Topic 12.6: Default

Learning Objectives

After successfully completing this topic, you will be able to
• explain the foreclosure process and distinguish between judicial and nonjudicial foreclosure, and
• describe the mortgagor’s and mortgagee’s rights in a foreclosure.

Consequence of default

A borrower who signs a mortgage document guarantees to make payments on time, to pay property taxes and insurance, and to keep the property in good repair. If the borrower fails to keep these promises, the borrower in default. The lender has several options to enforce the mortgage covenants. The lender may accelerate the loan, meaning that the entire balance becomes immediately due and payable. Then the lender may foreclose the property. The first step in the foreclosure process is for the lender to file a lis pendens.

Lis pendens

Lis pendens is notice of a legal action.

A lis pendens gives notice that there is a pending legal action against the property. It is recorded in the public records and shows the names of the parties, the legal description of the property, and a short description of the type of action that will be filed. The lis pendens is a warning to prospective buyers or lenders that the property is the subject of a lawsuit.

Equity of redemption

The borrower has equity of redemption rights. This allows the borrower to pay the total balance due to the lender, thereby stopping the foreclosure sale and getting a satisfaction of mortgage.

Judicial foreclosure 

Florida has one of the longest foreclosure timelines in the United States. In 2020, the average foreclosure took about 200 days. A judicial foreclosure means that the lender must file a lawsuit in court, having it served to the borrower. The borrower has 20 days to file an answer. Failing that, the lender may get a default judgment from the court; the borrower loses the case.

Rights of mortgagor in foreclosure

When there is a mortgage default, the mortgagee may
• sue on the note, or
• sue for foreclosure of the mortgage.

The lender might sue on the note when the property value is much lower than the mortgage amount, but the borrower has other assets. Suing on the note is much quicker than foreclosing on the mortgage. The lender would then have a judgment lien that could be levied against other real or personal property owned by the borrower. This would also be done by the holder of a second mortgage who knew the proceeds of the foreclosure sale would be insufficient to pay off the loan. More commonly, a lender will sue for foreclosure.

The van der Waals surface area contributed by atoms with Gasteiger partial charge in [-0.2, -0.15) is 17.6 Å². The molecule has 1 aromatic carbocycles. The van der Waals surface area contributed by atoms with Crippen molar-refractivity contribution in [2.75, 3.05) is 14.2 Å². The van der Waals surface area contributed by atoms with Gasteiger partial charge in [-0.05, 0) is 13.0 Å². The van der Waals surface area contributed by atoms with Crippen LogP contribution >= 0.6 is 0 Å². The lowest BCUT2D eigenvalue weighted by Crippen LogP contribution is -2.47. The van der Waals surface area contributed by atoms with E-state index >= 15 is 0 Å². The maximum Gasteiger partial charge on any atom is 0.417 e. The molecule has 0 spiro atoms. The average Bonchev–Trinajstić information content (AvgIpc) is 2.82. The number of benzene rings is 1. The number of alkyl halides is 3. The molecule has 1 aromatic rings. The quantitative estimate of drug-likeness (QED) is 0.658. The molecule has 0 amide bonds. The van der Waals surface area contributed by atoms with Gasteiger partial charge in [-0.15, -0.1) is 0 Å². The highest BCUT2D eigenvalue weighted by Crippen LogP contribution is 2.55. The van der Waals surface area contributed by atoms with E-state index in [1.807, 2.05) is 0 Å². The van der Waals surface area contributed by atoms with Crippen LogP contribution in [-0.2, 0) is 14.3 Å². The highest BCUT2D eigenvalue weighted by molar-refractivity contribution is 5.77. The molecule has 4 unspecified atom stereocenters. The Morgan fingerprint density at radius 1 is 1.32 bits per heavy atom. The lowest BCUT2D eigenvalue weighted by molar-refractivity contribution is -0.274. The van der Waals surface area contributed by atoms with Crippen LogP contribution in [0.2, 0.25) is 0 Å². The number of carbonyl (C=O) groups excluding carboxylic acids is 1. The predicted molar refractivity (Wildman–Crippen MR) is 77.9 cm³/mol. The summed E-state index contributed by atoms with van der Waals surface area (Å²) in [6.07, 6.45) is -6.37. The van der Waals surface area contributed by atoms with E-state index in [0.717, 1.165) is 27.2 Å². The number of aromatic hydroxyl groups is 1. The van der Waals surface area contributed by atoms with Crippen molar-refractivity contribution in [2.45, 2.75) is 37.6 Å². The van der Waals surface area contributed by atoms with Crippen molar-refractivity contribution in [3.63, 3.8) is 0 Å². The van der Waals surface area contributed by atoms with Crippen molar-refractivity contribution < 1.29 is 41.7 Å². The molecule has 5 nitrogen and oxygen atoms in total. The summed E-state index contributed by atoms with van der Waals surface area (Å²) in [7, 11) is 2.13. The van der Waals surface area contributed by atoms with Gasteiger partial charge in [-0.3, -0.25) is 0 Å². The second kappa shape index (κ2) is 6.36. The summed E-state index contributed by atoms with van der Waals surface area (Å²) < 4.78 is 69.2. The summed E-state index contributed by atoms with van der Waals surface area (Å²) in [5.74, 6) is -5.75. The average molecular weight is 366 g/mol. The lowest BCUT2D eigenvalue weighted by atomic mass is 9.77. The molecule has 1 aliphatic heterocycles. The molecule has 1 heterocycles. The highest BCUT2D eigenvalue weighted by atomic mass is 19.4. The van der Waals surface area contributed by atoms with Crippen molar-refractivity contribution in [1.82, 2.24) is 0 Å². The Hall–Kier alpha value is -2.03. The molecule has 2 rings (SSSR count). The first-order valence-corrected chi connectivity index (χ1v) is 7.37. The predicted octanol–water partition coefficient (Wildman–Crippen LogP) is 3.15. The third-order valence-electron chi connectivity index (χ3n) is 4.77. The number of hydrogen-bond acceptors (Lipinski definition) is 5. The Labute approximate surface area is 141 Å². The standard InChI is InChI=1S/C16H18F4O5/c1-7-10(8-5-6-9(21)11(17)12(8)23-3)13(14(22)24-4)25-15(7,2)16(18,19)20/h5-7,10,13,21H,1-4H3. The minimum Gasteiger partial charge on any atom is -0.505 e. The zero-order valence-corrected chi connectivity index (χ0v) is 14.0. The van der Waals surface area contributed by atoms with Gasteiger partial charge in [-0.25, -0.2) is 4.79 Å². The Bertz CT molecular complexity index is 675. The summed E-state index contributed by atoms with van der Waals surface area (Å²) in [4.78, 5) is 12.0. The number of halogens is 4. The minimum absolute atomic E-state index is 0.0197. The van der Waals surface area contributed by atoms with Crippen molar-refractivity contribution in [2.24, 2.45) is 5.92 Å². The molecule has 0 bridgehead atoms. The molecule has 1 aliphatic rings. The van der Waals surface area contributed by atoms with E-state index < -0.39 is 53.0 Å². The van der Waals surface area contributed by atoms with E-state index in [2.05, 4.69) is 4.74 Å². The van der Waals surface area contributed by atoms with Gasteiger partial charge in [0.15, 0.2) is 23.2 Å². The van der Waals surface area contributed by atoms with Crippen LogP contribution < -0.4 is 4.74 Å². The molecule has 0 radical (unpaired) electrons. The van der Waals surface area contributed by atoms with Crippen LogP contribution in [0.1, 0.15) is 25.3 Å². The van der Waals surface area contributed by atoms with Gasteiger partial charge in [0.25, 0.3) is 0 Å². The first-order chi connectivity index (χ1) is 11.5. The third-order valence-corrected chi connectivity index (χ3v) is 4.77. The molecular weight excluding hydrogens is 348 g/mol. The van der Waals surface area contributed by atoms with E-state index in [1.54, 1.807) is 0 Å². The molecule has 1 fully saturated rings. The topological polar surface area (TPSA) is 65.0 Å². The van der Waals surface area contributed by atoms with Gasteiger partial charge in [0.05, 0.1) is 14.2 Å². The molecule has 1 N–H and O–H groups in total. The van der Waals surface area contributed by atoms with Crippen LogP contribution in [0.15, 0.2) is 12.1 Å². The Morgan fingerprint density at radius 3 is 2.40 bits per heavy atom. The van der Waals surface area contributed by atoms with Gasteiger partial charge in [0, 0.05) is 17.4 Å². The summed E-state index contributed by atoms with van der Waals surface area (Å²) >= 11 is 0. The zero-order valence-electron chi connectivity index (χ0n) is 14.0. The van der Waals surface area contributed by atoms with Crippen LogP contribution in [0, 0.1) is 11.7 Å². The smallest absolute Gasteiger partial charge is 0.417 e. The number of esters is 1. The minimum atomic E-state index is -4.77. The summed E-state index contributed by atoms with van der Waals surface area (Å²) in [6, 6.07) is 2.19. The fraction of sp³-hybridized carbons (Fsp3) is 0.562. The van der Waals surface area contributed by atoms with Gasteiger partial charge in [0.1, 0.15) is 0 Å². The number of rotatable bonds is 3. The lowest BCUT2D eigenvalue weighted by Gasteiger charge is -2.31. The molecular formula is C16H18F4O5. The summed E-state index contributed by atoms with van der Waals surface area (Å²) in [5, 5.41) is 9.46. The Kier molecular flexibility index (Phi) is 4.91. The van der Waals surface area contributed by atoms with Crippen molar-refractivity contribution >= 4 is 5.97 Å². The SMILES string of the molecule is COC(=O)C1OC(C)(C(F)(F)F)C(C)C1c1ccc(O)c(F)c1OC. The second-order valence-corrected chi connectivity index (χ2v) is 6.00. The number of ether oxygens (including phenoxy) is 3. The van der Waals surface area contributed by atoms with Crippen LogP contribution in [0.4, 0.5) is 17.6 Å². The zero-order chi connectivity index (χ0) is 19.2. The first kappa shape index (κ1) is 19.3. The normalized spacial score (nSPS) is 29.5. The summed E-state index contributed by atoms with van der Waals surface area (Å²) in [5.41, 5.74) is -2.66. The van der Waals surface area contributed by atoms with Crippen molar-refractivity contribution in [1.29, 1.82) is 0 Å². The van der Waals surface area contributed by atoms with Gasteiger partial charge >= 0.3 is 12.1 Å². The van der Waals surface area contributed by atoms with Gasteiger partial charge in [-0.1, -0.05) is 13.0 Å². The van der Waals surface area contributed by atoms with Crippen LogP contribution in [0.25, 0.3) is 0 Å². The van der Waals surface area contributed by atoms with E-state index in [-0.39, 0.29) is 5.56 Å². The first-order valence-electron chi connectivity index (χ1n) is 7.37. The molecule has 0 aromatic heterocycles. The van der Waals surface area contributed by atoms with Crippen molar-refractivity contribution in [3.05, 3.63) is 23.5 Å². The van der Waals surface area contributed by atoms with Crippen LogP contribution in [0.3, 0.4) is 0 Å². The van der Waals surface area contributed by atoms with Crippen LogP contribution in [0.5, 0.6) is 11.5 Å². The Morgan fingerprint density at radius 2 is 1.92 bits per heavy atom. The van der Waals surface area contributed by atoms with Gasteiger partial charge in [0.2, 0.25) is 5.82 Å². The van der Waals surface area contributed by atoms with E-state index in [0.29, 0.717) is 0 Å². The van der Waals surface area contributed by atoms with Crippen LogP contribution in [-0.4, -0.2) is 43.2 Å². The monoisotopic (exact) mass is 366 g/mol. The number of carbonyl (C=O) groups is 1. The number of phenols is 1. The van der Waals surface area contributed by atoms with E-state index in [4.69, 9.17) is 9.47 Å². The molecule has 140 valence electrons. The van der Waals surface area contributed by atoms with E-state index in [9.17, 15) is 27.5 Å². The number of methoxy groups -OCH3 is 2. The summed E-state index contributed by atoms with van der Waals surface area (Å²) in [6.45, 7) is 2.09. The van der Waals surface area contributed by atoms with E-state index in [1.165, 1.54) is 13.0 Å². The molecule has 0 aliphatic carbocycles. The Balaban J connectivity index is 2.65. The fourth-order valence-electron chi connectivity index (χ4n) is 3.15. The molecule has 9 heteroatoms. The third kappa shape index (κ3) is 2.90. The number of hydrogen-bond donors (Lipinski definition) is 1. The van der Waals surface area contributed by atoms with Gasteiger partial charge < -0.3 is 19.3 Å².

The clerk of the court auctions the property to the highest bidder after a period of advertising the sale. The proceeds from the sale first pay delinquent property taxes, government expenses of the sale, then the mortgage debt. If there are junior mortgages, any excess is paid first to those mortgages and the balance, if any, to the borrower. If there are no successful bidders at the foreclosure auction, the property may revert to the lender and become REO (real estate owned).

Results of foreclosure

Deficiency judgments

If the proceeds from the sale do not pay all the debt, the lender may request a deficiency judgment from the court. The judgment helps the lender collect by selling other real or personal property owned by the borrower. Florida allows lenders to obtain a deficiency judgment from a foreclosure sale, a short sale, or a deed in lieu of foreclosure. The lender has one year to request a deficiency judgment from the court.

Effect on creditors or other claimants to title

A foreclosure judgment eliminates the borrower’s rights and all liens against the property that are lower in priority than the mortgage. Those mortgagees would get any excess funds after the first mortgage is paid off. The mortgagees who are not paid may sue on the note for the unpaid balance of the loan.  All parties who may lose their rights from the foreclosure must be named in the lawsuit or their claims are not extinguished.

After the foreclosure sale, the buyer gets a certificate of title from the clerk. Title passes to the buyer. There are no warranties given to the buyer, so the buyer should have a title search made by an abstractor or a title insurance company.

Nonjudicial foreclosure 

Deed in lieu of foreclosure 

Sometimes a default can be settled without a foreclosure action when the borrower gives the lender a deed to the property subject to existing liens. Because it does not go through the courts, it is called a nonjudicial foreclosure. The lender will get a title insurance policy to be certain that there are no liens or judgments against the property, since they would move into first place when the lender accepted the deed and satisfied the mortgage.

Short sales

Sometimes during recessions or when local market conditions deteriorate, the value of a property declines so that the property becomes worth less that the amount owed on the mortgage. When an offer comes in for a house at the distressed market value, sometimes the lender may agree to accept the proceeds, which may not pay off the debt. The lender would release the mortgage to allow the property to be sold.